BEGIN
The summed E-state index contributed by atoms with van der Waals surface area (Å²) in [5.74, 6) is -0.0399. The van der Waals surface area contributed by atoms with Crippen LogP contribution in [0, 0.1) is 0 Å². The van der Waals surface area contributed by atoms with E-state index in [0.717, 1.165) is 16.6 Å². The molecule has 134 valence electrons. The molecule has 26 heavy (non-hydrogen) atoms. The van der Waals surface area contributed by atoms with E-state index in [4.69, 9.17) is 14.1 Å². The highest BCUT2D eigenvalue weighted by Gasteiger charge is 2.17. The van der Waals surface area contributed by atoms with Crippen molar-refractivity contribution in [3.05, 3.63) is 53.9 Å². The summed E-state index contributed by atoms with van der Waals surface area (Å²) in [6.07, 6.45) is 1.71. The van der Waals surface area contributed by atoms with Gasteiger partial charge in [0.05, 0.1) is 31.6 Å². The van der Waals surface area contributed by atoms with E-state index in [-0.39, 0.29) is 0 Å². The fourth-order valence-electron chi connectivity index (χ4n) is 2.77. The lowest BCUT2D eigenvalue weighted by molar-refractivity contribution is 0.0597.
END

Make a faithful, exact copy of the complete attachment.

The summed E-state index contributed by atoms with van der Waals surface area (Å²) in [5.74, 6) is -0.0399. The van der Waals surface area contributed by atoms with Crippen LogP contribution in [0, 0.1) is 0 Å². The van der Waals surface area contributed by atoms with E-state index in [0.717, 1.165) is 16.6 Å². The molecule has 134 valence electrons. The molecule has 26 heavy (non-hydrogen) atoms. The van der Waals surface area contributed by atoms with E-state index in [4.69, 9.17) is 14.1 Å². The highest BCUT2D eigenvalue weighted by Gasteiger charge is 2.17. The van der Waals surface area contributed by atoms with Crippen molar-refractivity contribution in [3.05, 3.63) is 53.9 Å². The summed E-state index contributed by atoms with van der Waals surface area (Å²) in [6.07, 6.45) is 1.71. The van der Waals surface area contributed by atoms with Gasteiger partial charge in [0.05, 0.1) is 31.6 Å². The van der Waals surface area contributed by atoms with E-state index in [-0.39, 0.29) is 0 Å². The fourth-order valence-electron chi connectivity index (χ4n) is 2.77. The lowest BCUT2D eigenvalue weighted by molar-refractivity contribution is 0.0597.